Mean Girls: The Truth About Cliques

Written by Devin Miller, Relate Contributing Writer


The popular movie “Mean Girls” introduced us to the Plastics, a group of life-sized barbies led by their queen bee, Regina George. While this inseparable clique ruled the school, other groups navigated their way through halls of North Shore High. As Janis Ian put it, “You got your freshmen, ROTC guys, preps, J.V. jocks…” The list goes on and on, ending with the warning, “…and the worst. Beware of plastics.”

Although we cannot help but laugh at the outrageous happenings within the walls of this fictional high school, many of us will secretly admit that our high school is slightly resembled in the comical plot. While being interviewed about the movie Tina Fey explained, “Adults find it funny. They are the ones who are laughing. Young people watch it like a reality television show. It is much too close to their real experiences, so they are not exactly guffawing.”

The formation of groups in high school is nearly inevitable. It is only natural for students to bond with people with similar interests and aspirations. In an interview with PBS, Dr. Katie Gentile gives some support to the formation of such groups saying, “…have the safety of a group that can really be like a family, and this is going towards a group that enhances growth, where you feel secure enough to take risks with who you are.”

These groups can go “bad” quickly, turning into a clique that limits membership to those that fit their requirements. These requirements can be everything from the “right” clothes to perfect grades. Hundreds of girls fall victim to trying to keep up their appearance in order to remain a member of their clique.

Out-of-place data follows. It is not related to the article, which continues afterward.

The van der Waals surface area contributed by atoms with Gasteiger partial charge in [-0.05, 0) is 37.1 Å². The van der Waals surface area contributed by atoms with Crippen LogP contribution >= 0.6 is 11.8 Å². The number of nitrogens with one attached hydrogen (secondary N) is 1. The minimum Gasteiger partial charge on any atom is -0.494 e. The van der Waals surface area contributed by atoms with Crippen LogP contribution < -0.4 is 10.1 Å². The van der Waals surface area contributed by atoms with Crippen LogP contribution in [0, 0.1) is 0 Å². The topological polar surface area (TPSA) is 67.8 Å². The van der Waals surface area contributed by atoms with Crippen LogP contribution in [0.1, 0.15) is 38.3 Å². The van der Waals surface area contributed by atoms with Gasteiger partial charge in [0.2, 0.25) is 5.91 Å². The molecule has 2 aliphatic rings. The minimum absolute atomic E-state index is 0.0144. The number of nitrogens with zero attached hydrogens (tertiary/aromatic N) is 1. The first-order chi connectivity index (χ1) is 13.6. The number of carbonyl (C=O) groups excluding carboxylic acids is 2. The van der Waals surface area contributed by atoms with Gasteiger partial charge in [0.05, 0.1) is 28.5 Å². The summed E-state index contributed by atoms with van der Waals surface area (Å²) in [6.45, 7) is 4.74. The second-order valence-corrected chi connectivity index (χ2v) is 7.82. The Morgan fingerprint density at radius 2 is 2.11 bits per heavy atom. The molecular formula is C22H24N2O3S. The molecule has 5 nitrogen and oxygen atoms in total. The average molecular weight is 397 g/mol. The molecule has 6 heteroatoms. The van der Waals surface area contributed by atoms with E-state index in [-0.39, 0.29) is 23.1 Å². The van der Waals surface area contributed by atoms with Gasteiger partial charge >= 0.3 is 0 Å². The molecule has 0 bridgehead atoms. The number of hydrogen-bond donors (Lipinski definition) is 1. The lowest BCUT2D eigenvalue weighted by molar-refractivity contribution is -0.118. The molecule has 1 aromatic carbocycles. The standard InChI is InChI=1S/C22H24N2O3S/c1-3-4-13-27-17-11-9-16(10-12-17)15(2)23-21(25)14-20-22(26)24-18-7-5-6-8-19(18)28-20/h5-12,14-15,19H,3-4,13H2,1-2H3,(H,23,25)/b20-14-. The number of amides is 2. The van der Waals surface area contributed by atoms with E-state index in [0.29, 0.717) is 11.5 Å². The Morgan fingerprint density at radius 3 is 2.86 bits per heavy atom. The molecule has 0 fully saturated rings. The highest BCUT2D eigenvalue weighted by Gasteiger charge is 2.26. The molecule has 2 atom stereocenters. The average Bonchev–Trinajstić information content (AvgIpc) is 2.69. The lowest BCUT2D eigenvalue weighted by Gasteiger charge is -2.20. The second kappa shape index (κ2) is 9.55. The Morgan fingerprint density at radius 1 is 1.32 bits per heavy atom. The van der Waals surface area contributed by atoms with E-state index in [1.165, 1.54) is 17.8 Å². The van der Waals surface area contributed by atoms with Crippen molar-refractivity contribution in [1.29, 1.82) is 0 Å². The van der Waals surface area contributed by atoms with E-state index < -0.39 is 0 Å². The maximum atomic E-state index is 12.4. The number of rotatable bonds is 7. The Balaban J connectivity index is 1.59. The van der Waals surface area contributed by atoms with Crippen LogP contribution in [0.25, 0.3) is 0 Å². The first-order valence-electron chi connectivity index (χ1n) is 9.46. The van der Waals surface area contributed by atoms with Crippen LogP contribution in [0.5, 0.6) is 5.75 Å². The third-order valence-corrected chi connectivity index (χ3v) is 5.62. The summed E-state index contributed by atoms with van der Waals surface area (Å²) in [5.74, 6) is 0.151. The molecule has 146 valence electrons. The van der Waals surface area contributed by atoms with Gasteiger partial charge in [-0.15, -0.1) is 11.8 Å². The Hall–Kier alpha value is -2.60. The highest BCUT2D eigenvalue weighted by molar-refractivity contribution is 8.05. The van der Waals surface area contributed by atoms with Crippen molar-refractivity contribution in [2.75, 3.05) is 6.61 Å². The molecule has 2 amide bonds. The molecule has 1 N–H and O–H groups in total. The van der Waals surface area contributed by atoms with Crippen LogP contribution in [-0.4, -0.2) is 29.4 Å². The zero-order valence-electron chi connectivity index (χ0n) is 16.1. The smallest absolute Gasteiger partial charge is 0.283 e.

In an article from the National PTA showing the negative effects of cliques, a mother from Chicago describes how her sixth-grade daughter cries herself to sleep almost every night, fearing that she won’t look right at school the next day and lose her place within her group of so-called friends.

The truth is, cliques can be defeated! Just because you may have a group of close friends doesn’t mean you can’t hang out with other people. This idea often takes over when students enter college as wide-eyed freshmen.

“College is an opportunity to get past having to deal with the ‘cool crowd’ and begin to figure out who you really are and what kind of people you value as friends,” Katharine Patten said in Boston College’s newspaper, The Heights. “[College is] a challenge and part of that challenge is finding yourself as an individual, rather than just a member who fits into a larger group.”

The best way to steer clear of cliques is to get to know as many people as possible. During lunch time, venture to another table and introduce yourself. By meeting new people, you may create life-long friendships that would have never formed had you chickened out and stayed put!

Taking small steps like this will help to put an end to “members-only” cliques.